Directed by: Wash Westmoreland
Written by: Richard Glatzer, Rebecca Lenkiewicz, Wash Westmoreland
Starring: Keira Knightley, Dominic West, Eleanor Tomlinson, Denise Gough, Aiysha Hart
Societal boundaries get set by those in power to maintain whatever control they have on others. It stretches from the implied to the outright stated. Women, in particular, for centuries could not have any form of ownership, even for things they created on their own. A battle, which has led many famed literary figures to publish under male-perceived pseudonyms. Receiving stories uncovering more of these brilliant writers are always welcomed for me and Colette highlights a trailblazer in many aspects.
After marrying the very debonair Willy (Dominic West), Gabrielle (Keira Knightley) moves in with him in Paris after living a humble country life. After Willy’s financial struggles running a publication company, Gabrielle’s story gets sold and becomes a massive hit, particularly with women. While this pleases Gabrielle, she must now contend with a husband obsessed with keeping all of the credit for her accomplishments.
A period piece without Keira Knightley should just not exist, because she rules in every single appearance she makes in stories set before the 21st century. She has such a timeless appeal and can blend into so many circumstances. Knightley has made a career out of these roles and her work in Colette might be the best of them all. Defiant and sensual, this film becomes such a decadent experience because of the people involved and the woman at the center of it all.
We first meet Gabrielle as a young woman not aware of what the world can offer, and the progression we see as she lives in Paris turns her into an icon. The relationship she has with her husband becomes one where they share a level of one not bound to solely the physical. They have an intellectual connection unlike any other and that attracts them to each other. On a matter of physical fidelity, however, they do not live the standard marriage most aspire to. It begins, of course, with Willy and how he loves having sex with women who enjoy his power and class. In the first instance where Gabrielle witnesses his infidelity, she becomes heartbroken, but then she realizes the advantageous position she has found herself in and takes the opportunity to do her own sexual exploration. This discovery of hers did not stop with men. With this role, Knightley uses her sexuality in a way I have never seen before, because of the way the character dictates. She molds incredibly well into it by demonstrating why any man or woman would find her attractive.
The sexual games of infidelity Gabrielle and Willy play with each other brings some moments of levity and promiscuity, but the main idea pushing through this whole story comes from the agency of women to have ownership of their ideas. Gabrielle finds herself in this battle for nearly the entirety of the film, as she battles with her thoughts and the manipulation of her husband. Willy demonstrates his ability to talk his way out of any situation and he definitely uses his words to convince Gabrielle about the importance of having all of her successful writings under his name. He takes the fame and adoration that comes with the success of the books and utilizes it in ways only he could. Gaining this agency becomes critical to the growth of Gabrielle as a woman, as not many had the power to stand up to a husband drunk with power. She rebels and does it in such a glorious manner. From the change of clothes and the ways she acts, Gabrielle becomes such a fascinating character to follow and I wish I could continue to learn more about her life. She could really care less about societal norms and boundaries put up to restrict her. She took life by the horns and did not apologize for making others feel uncomfortable in the process.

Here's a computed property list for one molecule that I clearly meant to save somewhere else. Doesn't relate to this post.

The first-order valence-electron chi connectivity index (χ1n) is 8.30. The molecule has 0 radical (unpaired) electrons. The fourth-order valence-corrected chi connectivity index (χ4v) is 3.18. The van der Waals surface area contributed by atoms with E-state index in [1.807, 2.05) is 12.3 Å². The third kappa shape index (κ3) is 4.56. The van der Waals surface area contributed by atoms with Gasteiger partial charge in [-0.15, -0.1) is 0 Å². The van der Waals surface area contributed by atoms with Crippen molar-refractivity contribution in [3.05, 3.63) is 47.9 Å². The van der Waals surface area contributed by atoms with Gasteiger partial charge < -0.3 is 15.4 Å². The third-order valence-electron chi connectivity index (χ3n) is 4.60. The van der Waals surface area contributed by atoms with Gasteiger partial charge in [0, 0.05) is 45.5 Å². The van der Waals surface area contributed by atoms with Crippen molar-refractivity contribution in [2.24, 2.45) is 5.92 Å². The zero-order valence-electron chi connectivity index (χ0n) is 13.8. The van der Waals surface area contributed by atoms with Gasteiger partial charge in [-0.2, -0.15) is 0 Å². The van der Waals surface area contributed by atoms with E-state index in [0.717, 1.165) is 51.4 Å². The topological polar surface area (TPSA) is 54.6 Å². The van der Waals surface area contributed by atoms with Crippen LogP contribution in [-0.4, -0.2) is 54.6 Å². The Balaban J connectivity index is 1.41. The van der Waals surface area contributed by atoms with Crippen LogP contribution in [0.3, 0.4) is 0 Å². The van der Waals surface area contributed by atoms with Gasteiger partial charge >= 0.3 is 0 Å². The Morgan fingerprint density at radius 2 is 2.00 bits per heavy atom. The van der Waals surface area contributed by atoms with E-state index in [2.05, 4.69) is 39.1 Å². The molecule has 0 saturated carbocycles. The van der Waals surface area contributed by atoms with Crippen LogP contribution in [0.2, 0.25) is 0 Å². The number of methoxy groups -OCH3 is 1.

As with most competent period pieces, the costume work in this film looks excellent, but it makes an impact on this feature more than others. While these types of films are known for the puffy dresses, Gabrielle as a character utilizes a variety of looks to mark her rebellion from her husband and society as a whole. One of the looks comes from the suit she wears with the hairstyle she knew would aggravate Willy. For Gabrielle, getting her agency did not only come in the form of her copyright and sexuality but also through the appearance she was allowed to present. As anyone who has read this far into the review can understand, Willy proved himself to be quite controlling. He made Gabrielle into the woman he needed her to be and having moments where she completely shattered his ideal and put her feelings at the forefront truly displayed the power of this character.
Exhilarating, ravishing, and completely liberating, Colette brings plenty of artistry and sensuality to a story dominated by its lead actor, Keira Knightley. A historic story more should know about because her life has more intrigue than most famous male writers out there. This whole story becomes a game of control and we follow Gabrielle’s battle to take off the shackles society and her husband have put on her in order to have a level of freedom women were not afforded in this era.